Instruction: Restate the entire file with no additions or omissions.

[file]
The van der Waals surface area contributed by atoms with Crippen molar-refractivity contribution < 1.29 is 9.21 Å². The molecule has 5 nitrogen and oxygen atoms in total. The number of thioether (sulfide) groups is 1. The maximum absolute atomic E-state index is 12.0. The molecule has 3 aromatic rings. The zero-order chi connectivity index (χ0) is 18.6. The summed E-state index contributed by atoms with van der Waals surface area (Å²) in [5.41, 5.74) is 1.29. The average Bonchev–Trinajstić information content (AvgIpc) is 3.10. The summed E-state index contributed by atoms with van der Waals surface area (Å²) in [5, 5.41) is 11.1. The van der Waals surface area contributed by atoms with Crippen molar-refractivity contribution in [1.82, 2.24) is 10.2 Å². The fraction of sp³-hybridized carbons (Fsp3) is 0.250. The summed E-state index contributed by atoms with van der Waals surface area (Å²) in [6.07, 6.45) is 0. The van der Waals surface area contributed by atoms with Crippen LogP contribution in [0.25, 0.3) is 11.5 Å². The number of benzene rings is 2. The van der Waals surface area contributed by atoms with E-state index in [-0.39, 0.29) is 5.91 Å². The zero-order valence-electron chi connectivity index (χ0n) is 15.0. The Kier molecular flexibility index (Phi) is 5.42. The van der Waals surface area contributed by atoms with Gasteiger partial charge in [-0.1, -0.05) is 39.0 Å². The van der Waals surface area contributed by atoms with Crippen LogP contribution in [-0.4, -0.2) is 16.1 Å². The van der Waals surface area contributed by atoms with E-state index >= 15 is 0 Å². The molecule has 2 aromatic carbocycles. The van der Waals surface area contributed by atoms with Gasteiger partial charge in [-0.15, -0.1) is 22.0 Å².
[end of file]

The van der Waals surface area contributed by atoms with Crippen molar-refractivity contribution < 1.29 is 9.21 Å². The molecule has 5 nitrogen and oxygen atoms in total. The number of thioether (sulfide) groups is 1. The maximum absolute atomic E-state index is 12.0. The molecule has 3 aromatic rings. The zero-order chi connectivity index (χ0) is 18.6. The summed E-state index contributed by atoms with van der Waals surface area (Å²) in [5.41, 5.74) is 1.29. The average Bonchev–Trinajstić information content (AvgIpc) is 3.10. The summed E-state index contributed by atoms with van der Waals surface area (Å²) in [5, 5.41) is 11.1. The van der Waals surface area contributed by atoms with Crippen molar-refractivity contribution in [1.82, 2.24) is 10.2 Å². The fraction of sp³-hybridized carbons (Fsp3) is 0.250. The summed E-state index contributed by atoms with van der Waals surface area (Å²) in [6.07, 6.45) is 0. The van der Waals surface area contributed by atoms with Crippen LogP contribution in [0.25, 0.3) is 11.5 Å². The number of benzene rings is 2. The van der Waals surface area contributed by atoms with E-state index in [-0.39, 0.29) is 5.91 Å². The zero-order valence-electron chi connectivity index (χ0n) is 15.0. The Kier molecular flexibility index (Phi) is 5.42. The van der Waals surface area contributed by atoms with Gasteiger partial charge in [-0.1, -0.05) is 39.0 Å². The van der Waals surface area contributed by atoms with Crippen LogP contribution in [-0.4, -0.2) is 16.1 Å². The van der Waals surface area contributed by atoms with E-state index >= 15 is 0 Å². The molecule has 2 aromatic carbocycles. The van der Waals surface area contributed by atoms with Gasteiger partial charge in [-0.15, -0.1) is 22.0 Å².